Page:The Pathfinder of the Seas.djvu/98

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CHAPTER VI

His Physical Geography of the Sea

Maury's investigations of the winds and currents of the sea led him into researches connected with all the phenomena of the ocean, the results of which were so extensive and so valuable as to win for him the right to be called the first great oceanographer of the world.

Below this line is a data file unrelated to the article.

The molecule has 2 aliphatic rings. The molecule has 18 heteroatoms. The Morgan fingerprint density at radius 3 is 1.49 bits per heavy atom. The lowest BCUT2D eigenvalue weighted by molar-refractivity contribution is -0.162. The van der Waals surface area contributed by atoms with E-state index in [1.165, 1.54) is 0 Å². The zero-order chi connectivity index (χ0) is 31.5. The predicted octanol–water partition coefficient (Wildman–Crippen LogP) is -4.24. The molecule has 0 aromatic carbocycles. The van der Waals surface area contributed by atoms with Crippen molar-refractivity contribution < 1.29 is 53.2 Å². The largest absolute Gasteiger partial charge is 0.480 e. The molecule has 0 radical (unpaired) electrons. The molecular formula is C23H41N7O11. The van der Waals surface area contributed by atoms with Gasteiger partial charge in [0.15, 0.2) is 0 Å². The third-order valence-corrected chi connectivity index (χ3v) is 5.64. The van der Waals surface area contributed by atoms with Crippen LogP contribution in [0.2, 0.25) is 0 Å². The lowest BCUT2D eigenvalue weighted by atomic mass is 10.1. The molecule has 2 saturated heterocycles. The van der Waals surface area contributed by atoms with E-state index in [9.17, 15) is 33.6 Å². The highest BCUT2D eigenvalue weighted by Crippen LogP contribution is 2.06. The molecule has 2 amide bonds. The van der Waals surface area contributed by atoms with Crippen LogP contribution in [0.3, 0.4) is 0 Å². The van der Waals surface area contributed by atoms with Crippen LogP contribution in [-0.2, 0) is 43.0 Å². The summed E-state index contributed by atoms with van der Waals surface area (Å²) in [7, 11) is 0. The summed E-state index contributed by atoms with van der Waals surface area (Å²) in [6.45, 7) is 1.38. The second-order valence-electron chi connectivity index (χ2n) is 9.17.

At the beginning of his work at the Depot of Charts and Instruments, he uncovered in the old log books facts relating to the Gulf Stream, which led him to certain interesting conclusions concerning this great ocean current that had not been previously recognized. In July, 1843 he gave an address before the President, the Corps Diplomatique, and important government officials on "The Gulf Stream and Its Causes", which was reread with certain variations before several different learned societies during the following year. He continued to write such scientific papers on topics bearing on oceanography, while he was engaged in astronomical work and the preparation of his wind and current charts, and these papers, after being delivered before scientific societies, were published by him in the astronomical and meteorological publications of his office. Of particular note were those which appeared in the different editions of his "Sailing Directions" under such titles as "The Influence of the Gulf Stream on the Trade of Charleston", "The Currents of the Sea", "On the Saltness of the Sea", "On the General Circulation of the Atmosphere", "Red Fogs and Sea Dust", "On the Probable Relation between Magnetism and the Circulation of the

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